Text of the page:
A poll of SMSF and superannuation professionals has revealed the most important issues facing clients in the face of recent reforms. The super issues that matter most

From the second week of January until the end of February, Tax & Super Australia ran a poll on this website that asked the question: “Which of the following super issues will affect your clients most?” The results are shown in the graph below.

As can be seen, the $1.6 million transfer balance cap is the stand-out issue to be most likely to keep practitioners and their clients awake at night. A significant block of 30% of respondents nominated this one issue as being of most concern.

The transfer balance cap was introduced with a suite of other superannuation changes announced in the Federal Budget 2016-17, and is aimed at limiting the amount of funds that an individual can transfer into, or have in, pension phase. An initial limit is set at $1.6 million.

Many individuals are concerned with the way the appreciation of investments and investment losses are going to be reflected in this transfer balance cap. The short answer is that investment performance is not taken into account for the transfer balance cap. If a pension account grows due to an appreciation of investments, this is well and truly good for the pensioner. However the reverse is true in the case of investment losses – there is no way to replenish the limit imposed by the cap on the account of poorly performing investments.

The next troublesome super issue concerns transition to retirement income stream (TRIS) arrangements, with 19% of respondents flagging the proposed loss of the income tax exemption for investment earnings from assets supporting a TRIS as being the reform that will have a big impact on their clients.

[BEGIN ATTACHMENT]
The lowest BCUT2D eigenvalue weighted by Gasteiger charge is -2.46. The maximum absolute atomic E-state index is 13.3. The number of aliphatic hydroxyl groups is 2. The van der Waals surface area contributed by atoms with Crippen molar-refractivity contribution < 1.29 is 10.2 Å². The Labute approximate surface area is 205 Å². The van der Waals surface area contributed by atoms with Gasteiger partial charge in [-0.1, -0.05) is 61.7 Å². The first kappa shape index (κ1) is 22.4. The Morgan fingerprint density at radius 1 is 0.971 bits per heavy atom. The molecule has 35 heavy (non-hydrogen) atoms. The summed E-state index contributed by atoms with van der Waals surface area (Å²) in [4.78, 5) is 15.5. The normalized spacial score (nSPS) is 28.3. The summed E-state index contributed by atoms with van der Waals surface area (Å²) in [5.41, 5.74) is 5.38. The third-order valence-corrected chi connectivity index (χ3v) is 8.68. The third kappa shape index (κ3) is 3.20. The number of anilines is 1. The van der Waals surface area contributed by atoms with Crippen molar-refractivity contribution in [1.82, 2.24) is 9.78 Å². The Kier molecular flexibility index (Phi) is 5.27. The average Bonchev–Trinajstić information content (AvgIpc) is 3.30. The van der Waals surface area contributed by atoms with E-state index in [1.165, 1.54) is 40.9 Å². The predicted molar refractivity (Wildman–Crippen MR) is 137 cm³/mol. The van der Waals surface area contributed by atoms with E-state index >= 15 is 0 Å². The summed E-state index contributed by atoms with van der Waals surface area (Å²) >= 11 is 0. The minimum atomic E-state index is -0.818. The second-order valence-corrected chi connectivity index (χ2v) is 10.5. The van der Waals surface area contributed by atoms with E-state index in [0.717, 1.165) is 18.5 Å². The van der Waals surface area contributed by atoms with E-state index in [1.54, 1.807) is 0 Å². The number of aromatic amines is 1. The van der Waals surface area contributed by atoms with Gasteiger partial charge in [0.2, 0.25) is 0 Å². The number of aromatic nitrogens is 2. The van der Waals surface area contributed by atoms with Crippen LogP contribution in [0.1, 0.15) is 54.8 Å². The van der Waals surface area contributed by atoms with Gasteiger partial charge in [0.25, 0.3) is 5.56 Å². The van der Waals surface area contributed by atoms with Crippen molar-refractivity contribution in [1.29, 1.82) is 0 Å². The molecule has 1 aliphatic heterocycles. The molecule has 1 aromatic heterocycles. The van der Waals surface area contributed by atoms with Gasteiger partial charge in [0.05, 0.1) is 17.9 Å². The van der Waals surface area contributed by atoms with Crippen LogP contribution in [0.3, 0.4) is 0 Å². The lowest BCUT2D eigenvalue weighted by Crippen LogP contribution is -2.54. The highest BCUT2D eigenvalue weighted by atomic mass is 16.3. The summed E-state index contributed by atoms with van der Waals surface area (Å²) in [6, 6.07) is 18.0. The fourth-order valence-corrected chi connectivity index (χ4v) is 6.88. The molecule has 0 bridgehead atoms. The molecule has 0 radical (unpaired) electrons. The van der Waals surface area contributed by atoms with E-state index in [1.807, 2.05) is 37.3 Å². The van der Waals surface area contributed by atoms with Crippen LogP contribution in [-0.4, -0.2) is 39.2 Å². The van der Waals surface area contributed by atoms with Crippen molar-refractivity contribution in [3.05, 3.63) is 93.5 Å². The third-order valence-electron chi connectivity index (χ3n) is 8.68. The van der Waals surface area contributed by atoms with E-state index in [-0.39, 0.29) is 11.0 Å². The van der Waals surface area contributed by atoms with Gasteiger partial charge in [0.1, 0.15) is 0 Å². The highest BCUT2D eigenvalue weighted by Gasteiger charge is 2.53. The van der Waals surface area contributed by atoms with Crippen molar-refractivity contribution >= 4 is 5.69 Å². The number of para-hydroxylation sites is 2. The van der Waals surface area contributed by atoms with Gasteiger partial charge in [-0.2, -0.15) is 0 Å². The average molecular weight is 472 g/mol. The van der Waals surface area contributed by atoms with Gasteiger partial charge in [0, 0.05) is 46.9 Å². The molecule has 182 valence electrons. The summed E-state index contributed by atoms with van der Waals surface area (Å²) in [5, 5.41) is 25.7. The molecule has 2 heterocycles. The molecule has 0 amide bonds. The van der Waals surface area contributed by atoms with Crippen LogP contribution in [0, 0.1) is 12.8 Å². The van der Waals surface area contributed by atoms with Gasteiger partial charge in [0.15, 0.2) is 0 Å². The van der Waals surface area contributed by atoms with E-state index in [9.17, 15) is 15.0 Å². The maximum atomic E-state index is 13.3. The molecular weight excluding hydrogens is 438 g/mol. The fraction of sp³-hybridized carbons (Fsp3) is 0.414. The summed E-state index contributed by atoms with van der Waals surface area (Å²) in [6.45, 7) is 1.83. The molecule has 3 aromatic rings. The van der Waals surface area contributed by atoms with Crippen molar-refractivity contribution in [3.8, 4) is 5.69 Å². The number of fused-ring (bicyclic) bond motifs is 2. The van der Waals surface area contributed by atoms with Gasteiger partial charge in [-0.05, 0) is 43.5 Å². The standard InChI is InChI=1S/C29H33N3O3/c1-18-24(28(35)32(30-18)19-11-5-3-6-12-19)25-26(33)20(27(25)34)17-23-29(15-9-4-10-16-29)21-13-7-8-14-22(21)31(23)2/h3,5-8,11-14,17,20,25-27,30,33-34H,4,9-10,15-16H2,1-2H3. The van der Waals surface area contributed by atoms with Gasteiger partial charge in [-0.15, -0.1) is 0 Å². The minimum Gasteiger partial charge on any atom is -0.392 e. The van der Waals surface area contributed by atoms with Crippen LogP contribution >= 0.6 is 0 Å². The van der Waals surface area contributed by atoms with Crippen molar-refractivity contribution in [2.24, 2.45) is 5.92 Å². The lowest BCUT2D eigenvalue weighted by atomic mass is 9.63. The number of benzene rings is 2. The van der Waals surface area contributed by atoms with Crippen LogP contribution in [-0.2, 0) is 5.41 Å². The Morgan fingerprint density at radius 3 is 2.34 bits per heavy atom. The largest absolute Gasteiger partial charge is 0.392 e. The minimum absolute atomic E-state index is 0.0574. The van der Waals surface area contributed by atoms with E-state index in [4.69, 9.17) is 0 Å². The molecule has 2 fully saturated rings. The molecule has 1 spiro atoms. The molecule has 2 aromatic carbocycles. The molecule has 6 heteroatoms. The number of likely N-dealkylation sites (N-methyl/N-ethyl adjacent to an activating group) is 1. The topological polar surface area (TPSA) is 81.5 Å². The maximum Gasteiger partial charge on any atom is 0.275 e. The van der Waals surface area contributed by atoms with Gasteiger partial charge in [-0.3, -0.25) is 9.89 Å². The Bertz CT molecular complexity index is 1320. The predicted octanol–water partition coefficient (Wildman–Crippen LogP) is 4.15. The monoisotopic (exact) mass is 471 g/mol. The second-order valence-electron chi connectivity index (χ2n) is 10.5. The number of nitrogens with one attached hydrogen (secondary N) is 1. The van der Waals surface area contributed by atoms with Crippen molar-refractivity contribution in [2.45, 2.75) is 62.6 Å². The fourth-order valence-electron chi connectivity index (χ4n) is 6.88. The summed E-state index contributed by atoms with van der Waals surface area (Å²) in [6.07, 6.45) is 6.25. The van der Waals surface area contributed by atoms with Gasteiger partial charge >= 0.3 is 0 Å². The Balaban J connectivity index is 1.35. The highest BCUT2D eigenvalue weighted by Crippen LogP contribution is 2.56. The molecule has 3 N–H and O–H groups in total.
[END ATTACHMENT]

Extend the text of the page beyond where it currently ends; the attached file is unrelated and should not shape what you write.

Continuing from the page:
Superannuation reforms spelled out changes that would see TRIS losing the exemption from income tax of 15% on assets supporting this pension. The stated rationale for removing the exemption was to encourage taxpayers to use TRIS as supplemental income for workers who have reduced their hours or responsibilities, rather than for tax minimisation.

Other significant issues that are seen as being most likely to affect clients are concerned with contributions — with 15% taking a dim view of reducing concessional contributions, and a further 13% cool on the idea of limitations placed on non-concessional contributions.

The proposed changes will reduce an individual taxpayer’s ability to accumulate funds in the superannuation system. Particularly, the reduction in the concessional contributions cap will limit the extent of tax-effective saving into superannuation.

The other issues of concern — deductions for personal contributions as well as transitional CGT relief — each earned roughly a 9% score for the effect these will have on super clients.

The removal of anti-detriment provisions and the new ability from July 1, 2018 to carry forward any unused concessional cap are both still a challenge, but less so than the above reforms.